Driven by a desire to find ways to improve educational and employment outcomes for girls in remote and regional Australia, Judith envisioned a not-for-profit organisation that would provide education-based opportunities through the performing arts. Drawing on more than 30 years of experience with the AGC, g-oz was founded to inspire and motivate girls and young women to regularly attend school and to meaningfully and actively participate in their community.
“I believe so strongly in what music and performance and singing can do. Now when I see a young woman from Halls Creek who’s been through five years of our program, and you hear that she’s now in Perth doing a university degree, it’s fantastic.”
Since 2010, more than 100 g-oz girls have participated in Travel Programs to Adelaide, Brisbane, Melbourne, Perth and Sydney to expand their horizons in the performing arts and consider their own future education and employment pathways in whatever profession they choose. Of these girls, 89% are employed or still studying at their local school or in higher education.
Reaching thousands of kids through school music programs in regional Australia
Judith has always been committed to empowering young people from all backgrounds, and supporting them to find their voice through music. She has instilled in the choir a sense that gathering together and singing as a group develops confidence, creativity and builds young people’s sense of community, while developing a life-long love of the performing arts.
“What’s most exciting for me is the Australian School of Performing Arts. We have all of these fantastic tutors from the choir that go into schools around the country and do programs in schools with boys and girls who have never had much of a music education.”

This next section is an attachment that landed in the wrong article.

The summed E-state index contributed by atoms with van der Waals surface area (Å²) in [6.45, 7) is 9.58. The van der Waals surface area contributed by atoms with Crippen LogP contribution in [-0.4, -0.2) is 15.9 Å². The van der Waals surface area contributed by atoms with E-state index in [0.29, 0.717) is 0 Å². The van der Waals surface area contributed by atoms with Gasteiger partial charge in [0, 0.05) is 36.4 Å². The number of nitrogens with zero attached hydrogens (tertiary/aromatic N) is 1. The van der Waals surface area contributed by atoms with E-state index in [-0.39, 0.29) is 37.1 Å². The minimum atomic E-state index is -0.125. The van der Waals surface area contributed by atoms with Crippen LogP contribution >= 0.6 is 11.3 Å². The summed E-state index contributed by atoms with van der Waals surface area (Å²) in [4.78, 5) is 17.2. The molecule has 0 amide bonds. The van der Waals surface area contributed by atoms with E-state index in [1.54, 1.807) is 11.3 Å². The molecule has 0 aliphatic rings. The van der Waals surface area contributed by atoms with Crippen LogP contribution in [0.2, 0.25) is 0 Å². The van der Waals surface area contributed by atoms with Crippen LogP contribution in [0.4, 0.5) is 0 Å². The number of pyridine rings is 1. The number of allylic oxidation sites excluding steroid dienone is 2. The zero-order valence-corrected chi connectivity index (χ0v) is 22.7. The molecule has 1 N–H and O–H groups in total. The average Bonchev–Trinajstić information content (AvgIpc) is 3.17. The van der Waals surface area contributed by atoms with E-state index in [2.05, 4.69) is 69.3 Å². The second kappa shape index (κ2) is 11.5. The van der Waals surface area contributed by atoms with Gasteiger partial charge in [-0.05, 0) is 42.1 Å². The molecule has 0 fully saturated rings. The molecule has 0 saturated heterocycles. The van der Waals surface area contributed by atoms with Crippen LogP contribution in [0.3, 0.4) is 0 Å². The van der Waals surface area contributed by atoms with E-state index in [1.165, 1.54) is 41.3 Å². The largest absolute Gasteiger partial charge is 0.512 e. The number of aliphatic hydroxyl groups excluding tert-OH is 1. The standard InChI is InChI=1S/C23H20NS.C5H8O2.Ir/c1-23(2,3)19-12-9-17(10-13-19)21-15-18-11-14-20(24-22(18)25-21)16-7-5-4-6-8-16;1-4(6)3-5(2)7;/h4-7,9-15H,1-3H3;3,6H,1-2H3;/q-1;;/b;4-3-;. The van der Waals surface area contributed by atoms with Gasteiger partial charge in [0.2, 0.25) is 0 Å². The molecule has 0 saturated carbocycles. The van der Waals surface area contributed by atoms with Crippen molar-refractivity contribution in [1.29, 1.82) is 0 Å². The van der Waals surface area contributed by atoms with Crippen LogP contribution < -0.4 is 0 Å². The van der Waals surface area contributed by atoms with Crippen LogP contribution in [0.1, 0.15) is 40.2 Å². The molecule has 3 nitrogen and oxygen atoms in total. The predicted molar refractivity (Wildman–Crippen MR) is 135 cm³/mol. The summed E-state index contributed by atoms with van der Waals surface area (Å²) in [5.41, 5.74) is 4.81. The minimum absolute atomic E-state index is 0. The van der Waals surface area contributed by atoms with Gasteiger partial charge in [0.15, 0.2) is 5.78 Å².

“Last year, it was something like ten thousand kids we reached who were taught to stand up, be confident, smile and sing. The best thing is that you ask the kids if they enjoyed it and the kids say things like, ‘It was the best day of my life’”.
Leaving a legacy that impacts generations of women
Judith has built an organisation that at its heart has an unshakable faith in the performing arts’ ability to powerfully engage young people and meaningfully change their lives.
“What pleases me the most is to see this whole new generation of girls. Girls who were in the choir who are now in their forties and still have their choir friends. And many of them have little girls of their own who are in the choir. It’s a whole generation of little six year old girls, whose parents believe that it was so good for them.”
The most important outcomes are those delivered through the ‘hidden curriculum’; improved confidence, self-esteem and communication skills. Nurturing the creativity of young women encourages them to take risks and find their voice. By focusing on powerful feelings of success and self-confidence, the flow on effects of this are far reaching.
“You just come to believe so strongly in what happens to people when they’re involved in singing, drama, and the arts. Some parents worry, ‘Well, if she joins the choir, that’ll be the end of her year 12 results.’ Well, no it won’t, because on the night they come rehearse, and the week they take out for music camp, they feel so happy and rejuvenated. They end up getting better results than they would sitting at home alone, doing more study and having a few more cups of coffee.”
Next week on Tuesday September 17, Judith will celebrate her ninetieth birthday in Paris. Judith will be joined by 56 current AGC choristers for a small celebration at the home of Australia’s Ambassador to France, His Excellency Mr Brendan Berne, followed by a day of sightseeing with the girls at the Eiffel Tower and the Arc de Triomphe. Happy Birthday, Judith!
Follow the Australian Girls Choir on Facebook for updates on Judith and the choristers International Tour of Europe.